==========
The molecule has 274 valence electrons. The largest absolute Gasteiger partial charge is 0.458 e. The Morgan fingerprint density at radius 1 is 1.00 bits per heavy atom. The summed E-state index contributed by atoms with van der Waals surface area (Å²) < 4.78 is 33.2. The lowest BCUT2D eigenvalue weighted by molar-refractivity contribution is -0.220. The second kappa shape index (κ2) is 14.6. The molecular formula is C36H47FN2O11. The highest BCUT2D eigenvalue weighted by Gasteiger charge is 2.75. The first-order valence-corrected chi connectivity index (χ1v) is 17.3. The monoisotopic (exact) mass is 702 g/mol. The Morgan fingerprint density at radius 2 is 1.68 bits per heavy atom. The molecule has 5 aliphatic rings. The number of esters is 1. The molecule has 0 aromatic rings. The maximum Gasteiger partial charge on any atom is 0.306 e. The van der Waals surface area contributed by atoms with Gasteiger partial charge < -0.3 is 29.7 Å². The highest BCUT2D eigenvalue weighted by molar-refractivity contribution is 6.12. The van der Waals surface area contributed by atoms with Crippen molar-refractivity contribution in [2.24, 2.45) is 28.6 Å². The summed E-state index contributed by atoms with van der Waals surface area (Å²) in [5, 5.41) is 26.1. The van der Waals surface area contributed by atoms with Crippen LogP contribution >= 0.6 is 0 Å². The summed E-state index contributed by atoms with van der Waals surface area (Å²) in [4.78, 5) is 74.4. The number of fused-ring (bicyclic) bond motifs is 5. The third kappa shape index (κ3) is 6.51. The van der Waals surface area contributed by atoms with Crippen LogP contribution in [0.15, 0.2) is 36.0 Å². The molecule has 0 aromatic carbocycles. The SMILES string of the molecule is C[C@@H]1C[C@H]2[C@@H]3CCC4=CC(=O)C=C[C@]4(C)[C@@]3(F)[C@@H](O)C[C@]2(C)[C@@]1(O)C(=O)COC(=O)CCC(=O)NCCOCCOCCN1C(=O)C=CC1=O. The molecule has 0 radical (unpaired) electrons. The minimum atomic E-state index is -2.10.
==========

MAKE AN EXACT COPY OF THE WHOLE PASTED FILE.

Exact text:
The molecule has 274 valence electrons. The largest absolute Gasteiger partial charge is 0.458 e. The Morgan fingerprint density at radius 1 is 1.00 bits per heavy atom. The summed E-state index contributed by atoms with van der Waals surface area (Å²) < 4.78 is 33.2. The lowest BCUT2D eigenvalue weighted by molar-refractivity contribution is -0.220. The second kappa shape index (κ2) is 14.6. The molecular formula is C36H47FN2O11. The highest BCUT2D eigenvalue weighted by Gasteiger charge is 2.75. The first-order valence-corrected chi connectivity index (χ1v) is 17.3. The monoisotopic (exact) mass is 702 g/mol. The Morgan fingerprint density at radius 2 is 1.68 bits per heavy atom. The molecule has 5 aliphatic rings. The number of esters is 1. The molecule has 0 aromatic rings. The maximum Gasteiger partial charge on any atom is 0.306 e. The van der Waals surface area contributed by atoms with Gasteiger partial charge < -0.3 is 29.7 Å². The highest BCUT2D eigenvalue weighted by molar-refractivity contribution is 6.12. The van der Waals surface area contributed by atoms with Crippen molar-refractivity contribution in [2.24, 2.45) is 28.6 Å². The summed E-state index contributed by atoms with van der Waals surface area (Å²) in [5, 5.41) is 26.1. The van der Waals surface area contributed by atoms with Crippen LogP contribution >= 0.6 is 0 Å². The summed E-state index contributed by atoms with van der Waals surface area (Å²) in [4.78, 5) is 74.4. The number of fused-ring (bicyclic) bond motifs is 5. The third kappa shape index (κ3) is 6.51. The van der Waals surface area contributed by atoms with Crippen LogP contribution in [0.15, 0.2) is 36.0 Å². The molecule has 0 aromatic carbocycles. The SMILES string of the molecule is C[C@@H]1C[C@H]2[C@@H]3CCC4=CC(=O)C=C[C@]4(C)[C@@]3(F)[C@@H](O)C[C@]2(C)[C@@]1(O)C(=O)COC(=O)CCC(=O)NCCOCCOCCN1C(=O)C=CC1=O. The molecule has 0 radical (unpaired) electrons. The minimum atomic E-state index is -2.10.